If I asked you what is one of the biggest problems on websites today, I’m willing to bet you wouldn’t say it has anything to do with words.
But what if I told you it does?
Let’s talk about user-centric language.
One research group describes the usability problems that result from something as simple as using the wrong words on websites:
“Writers often use the language they are most familiar with when describing offerings on websites, without realizing that those terms are unknown to their readers. Unfortunately, site visitors often don’t understand those company- or industry-specific words and phrases.”
In fact, a repeated challenge on websites is that words (“terminology”) and even how the content is organized (“content structure”) reflects the organization’s internal understanding of their own products and services, rather than an external user’s understanding of that company’s products and services.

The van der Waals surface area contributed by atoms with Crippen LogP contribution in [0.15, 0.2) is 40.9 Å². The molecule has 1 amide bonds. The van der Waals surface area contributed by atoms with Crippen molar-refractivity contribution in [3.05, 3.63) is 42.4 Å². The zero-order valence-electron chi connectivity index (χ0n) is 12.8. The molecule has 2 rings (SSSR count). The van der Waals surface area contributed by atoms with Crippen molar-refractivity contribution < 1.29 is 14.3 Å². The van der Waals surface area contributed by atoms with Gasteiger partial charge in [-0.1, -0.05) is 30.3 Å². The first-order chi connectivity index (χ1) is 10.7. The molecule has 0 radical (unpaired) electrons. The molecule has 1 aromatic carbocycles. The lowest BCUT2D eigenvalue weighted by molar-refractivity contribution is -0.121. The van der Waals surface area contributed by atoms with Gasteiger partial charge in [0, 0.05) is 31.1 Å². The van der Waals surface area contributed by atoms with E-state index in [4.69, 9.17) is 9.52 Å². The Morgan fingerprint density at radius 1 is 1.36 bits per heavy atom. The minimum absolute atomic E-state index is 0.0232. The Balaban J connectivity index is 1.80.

This problem happens frequently, rearing its ugly head when:
- companies use feature-laden language to describe their products and services instead of talking about how these products and features benefit customers;
- websites use nomenclature on navigation menus that’s recognized by internal audiences but not external ones; and
- navigation menus use an audience-based navigation scheme—confusing, because not all users on your website know or realize what audience they fall into—rather than a task-based one.
When there’s limited time to do UX research, examining the language on your website can be a last priority. But no website—or digital product—can meet its goals without considering whether the language in its interface is user-centric.